I am seated at Matthias Merges’s favorite table in A10, a relatively recent addition to Hyde Park. The decor is tasteful and clean, filled with crystalline glass and warm colors. The space is mostly empty, yet buzzing with espresso machines and blenders as the staff preps for the busy Friday dinner rush, when the restaurant will be filled with diners largely oblivious to the local origins of their meals—the Cook County Jail.
Merges buys the majority of his vegetables—around seven hundred pounds of produce a week for use as key ingredients, garnishes, and spices—from the Urban Farming Initiative, a program at Cook County Jail that employs inmates in the cultivation of crops. Many restaurants downtown, including the restaurant company behind the West Loop’s Avec and Au Cheval, have begun to utilize the community initiative, but Merges’s restaurants are the largest purchasers of the farm’s goods.
“There’s nothing more local,” says Merges of his restaurant’s vegetables, as he sips on a very green smoothie. Merges is the owner and executive chef behind A10 and another recently opened Hyde Park restaurant, Yusho. The pristine quality of his vegetables and produce, and even sometimes fish, is only surprising in light of the fact that they come from a place that is both just a few miles away and, in some respects, an entire world away from those eating amongst suits and wine glasses.
Each class of inmates in the program is comprised of sixty students—thirty males and thirty females—that work two to three days a week, alternating between cultivating in greenhouses in the winter and out in ever-expanding fields during the harvesting months. The Initiative educates its inmates in horticulture, gardening, beekeeping, and landscaping, as well as problem-solving, teamwork, and patience. Individuals will follow the growing season of one produce project at a time, giving them the ability to watch and interact from seed to product. After twelve weeks of participation and good behavior, inmates complete the program and can receive early release, plus a Master’s Degree in Gardening.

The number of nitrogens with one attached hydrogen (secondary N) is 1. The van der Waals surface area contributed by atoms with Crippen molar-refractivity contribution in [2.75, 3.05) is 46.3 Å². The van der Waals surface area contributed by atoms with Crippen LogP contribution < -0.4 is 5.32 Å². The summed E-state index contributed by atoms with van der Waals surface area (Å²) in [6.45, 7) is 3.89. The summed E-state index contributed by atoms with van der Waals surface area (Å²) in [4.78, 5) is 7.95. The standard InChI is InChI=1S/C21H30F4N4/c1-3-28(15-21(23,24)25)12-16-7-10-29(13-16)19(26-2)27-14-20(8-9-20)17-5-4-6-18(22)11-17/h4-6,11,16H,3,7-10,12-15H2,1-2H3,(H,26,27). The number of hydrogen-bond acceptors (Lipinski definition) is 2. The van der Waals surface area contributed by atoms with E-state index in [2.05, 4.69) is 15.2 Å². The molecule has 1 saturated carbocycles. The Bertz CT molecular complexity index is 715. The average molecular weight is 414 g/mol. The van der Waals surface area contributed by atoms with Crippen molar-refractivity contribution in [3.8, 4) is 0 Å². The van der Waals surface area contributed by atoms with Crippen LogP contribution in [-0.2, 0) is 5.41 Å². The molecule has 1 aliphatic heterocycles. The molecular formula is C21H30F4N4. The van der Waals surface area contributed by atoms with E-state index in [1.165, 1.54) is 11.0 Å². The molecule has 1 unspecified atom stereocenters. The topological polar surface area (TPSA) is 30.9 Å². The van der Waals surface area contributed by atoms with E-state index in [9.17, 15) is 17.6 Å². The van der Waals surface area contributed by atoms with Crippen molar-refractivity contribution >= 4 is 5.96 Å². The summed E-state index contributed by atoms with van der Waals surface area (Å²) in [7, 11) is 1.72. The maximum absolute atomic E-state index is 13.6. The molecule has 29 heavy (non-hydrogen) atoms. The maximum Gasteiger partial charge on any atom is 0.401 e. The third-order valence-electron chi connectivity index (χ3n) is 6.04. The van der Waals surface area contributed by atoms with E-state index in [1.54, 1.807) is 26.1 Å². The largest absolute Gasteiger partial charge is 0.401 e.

Inmates accepted to the Initiative are minimum-security, nonviolent individuals with short sentences—most for drug-related offenses. Upon completion of the program, its administrators hope, inmates will have learned new skills that could benefit them in the workplace.
Merges brings his colleagues and staff to Cook County Prison to cook and talk with the program inmates, believing his cooks can benefit from the Initiative as well. Merges visits the facilities himself once a month, and shows the program’s inmates what their completed work can accomplish: homemade, gourmet meals, which his chefs cook for the inmates upon their visit.
Merges has been involved with the program from its beginning. After hearing about the Initiative while still training at Charlie Trotter’s, Merges began working with the program by buying a few crops at a time, as both his ventures and the Initiative were still expanding. After fifteen years of working closely and successfully with the program’s directors, Merges sees the arrangement as a win-win—receiving valuable ingredients and giving back to his community at the same time.
Merges says he’s hired around ten people after their completion of the program. Some, he says, are still working in his restaurants around the city today. “Inmates get jobs, they support families,” he says. “They don’t have to go back into the same cycle. We can give the opportunity to have a different course. They can choose what they want to do. We’re not saying you have to do it. We’re just saying you can do that or you can come with us and do this.”
“It’s a way to help people in need,” he continues. “I don’t look at it as a business transaction. We have the ability as owners of businesses to help out where we can for people who might not have the same opportunities that we were given.”
Correction: An earlier version of this story stated that A10 was open for lunch on Fridays. They are open for dinner on Fridays.